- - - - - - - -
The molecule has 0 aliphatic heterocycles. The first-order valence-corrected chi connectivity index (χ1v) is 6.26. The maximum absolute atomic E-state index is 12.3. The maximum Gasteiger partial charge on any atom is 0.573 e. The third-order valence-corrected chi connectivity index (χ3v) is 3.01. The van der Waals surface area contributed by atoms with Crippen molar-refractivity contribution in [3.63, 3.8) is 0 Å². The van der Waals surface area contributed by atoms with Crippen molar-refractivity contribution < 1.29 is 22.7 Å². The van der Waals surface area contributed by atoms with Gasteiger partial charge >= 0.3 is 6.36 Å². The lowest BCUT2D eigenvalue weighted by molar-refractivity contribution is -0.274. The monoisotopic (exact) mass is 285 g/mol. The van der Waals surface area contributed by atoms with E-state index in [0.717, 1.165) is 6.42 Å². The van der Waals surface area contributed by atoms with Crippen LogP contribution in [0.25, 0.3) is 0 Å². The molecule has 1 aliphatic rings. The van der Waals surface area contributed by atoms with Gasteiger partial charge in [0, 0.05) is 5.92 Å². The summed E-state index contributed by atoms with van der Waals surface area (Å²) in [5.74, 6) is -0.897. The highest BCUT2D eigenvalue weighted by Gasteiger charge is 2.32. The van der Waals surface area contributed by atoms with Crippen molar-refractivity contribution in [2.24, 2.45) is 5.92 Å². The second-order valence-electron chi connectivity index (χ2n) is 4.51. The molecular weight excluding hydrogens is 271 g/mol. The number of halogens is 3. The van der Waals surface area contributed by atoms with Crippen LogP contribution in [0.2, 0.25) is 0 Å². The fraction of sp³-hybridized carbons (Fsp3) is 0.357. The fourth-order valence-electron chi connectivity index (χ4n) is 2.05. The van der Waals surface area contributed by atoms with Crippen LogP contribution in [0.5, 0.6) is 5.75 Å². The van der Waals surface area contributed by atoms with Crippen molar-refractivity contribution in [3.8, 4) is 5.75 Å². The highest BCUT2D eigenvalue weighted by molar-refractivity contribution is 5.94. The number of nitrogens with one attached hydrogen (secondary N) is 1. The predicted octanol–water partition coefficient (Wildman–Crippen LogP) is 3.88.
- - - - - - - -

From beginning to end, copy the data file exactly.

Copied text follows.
The molecule has 0 aliphatic heterocycles. The first-order valence-corrected chi connectivity index (χ1v) is 6.26. The maximum absolute atomic E-state index is 12.3. The maximum Gasteiger partial charge on any atom is 0.573 e. The third-order valence-corrected chi connectivity index (χ3v) is 3.01. The van der Waals surface area contributed by atoms with Crippen molar-refractivity contribution in [3.63, 3.8) is 0 Å². The van der Waals surface area contributed by atoms with Crippen molar-refractivity contribution < 1.29 is 22.7 Å². The van der Waals surface area contributed by atoms with Gasteiger partial charge >= 0.3 is 6.36 Å². The lowest BCUT2D eigenvalue weighted by molar-refractivity contribution is -0.274. The monoisotopic (exact) mass is 285 g/mol. The van der Waals surface area contributed by atoms with E-state index in [0.717, 1.165) is 6.42 Å². The van der Waals surface area contributed by atoms with Crippen LogP contribution in [0.25, 0.3) is 0 Å². The molecule has 1 aliphatic rings. The van der Waals surface area contributed by atoms with Gasteiger partial charge in [0, 0.05) is 5.92 Å². The summed E-state index contributed by atoms with van der Waals surface area (Å²) in [5.74, 6) is -0.897. The highest BCUT2D eigenvalue weighted by Gasteiger charge is 2.32. The van der Waals surface area contributed by atoms with Crippen molar-refractivity contribution in [2.24, 2.45) is 5.92 Å². The second-order valence-electron chi connectivity index (χ2n) is 4.51. The molecular weight excluding hydrogens is 271 g/mol. The number of halogens is 3. The van der Waals surface area contributed by atoms with Crippen LogP contribution in [0.2, 0.25) is 0 Å². The fraction of sp³-hybridized carbons (Fsp3) is 0.357. The fourth-order valence-electron chi connectivity index (χ4n) is 2.05. The van der Waals surface area contributed by atoms with Crippen LogP contribution in [0.5, 0.6) is 5.75 Å². The van der Waals surface area contributed by atoms with Crippen molar-refractivity contribution in [3.8, 4) is 5.75 Å². The highest BCUT2D eigenvalue weighted by molar-refractivity contribution is 5.94. The number of nitrogens with one attached hydrogen (secondary N) is 1. The predicted octanol–water partition coefficient (Wildman–Crippen LogP) is 3.88.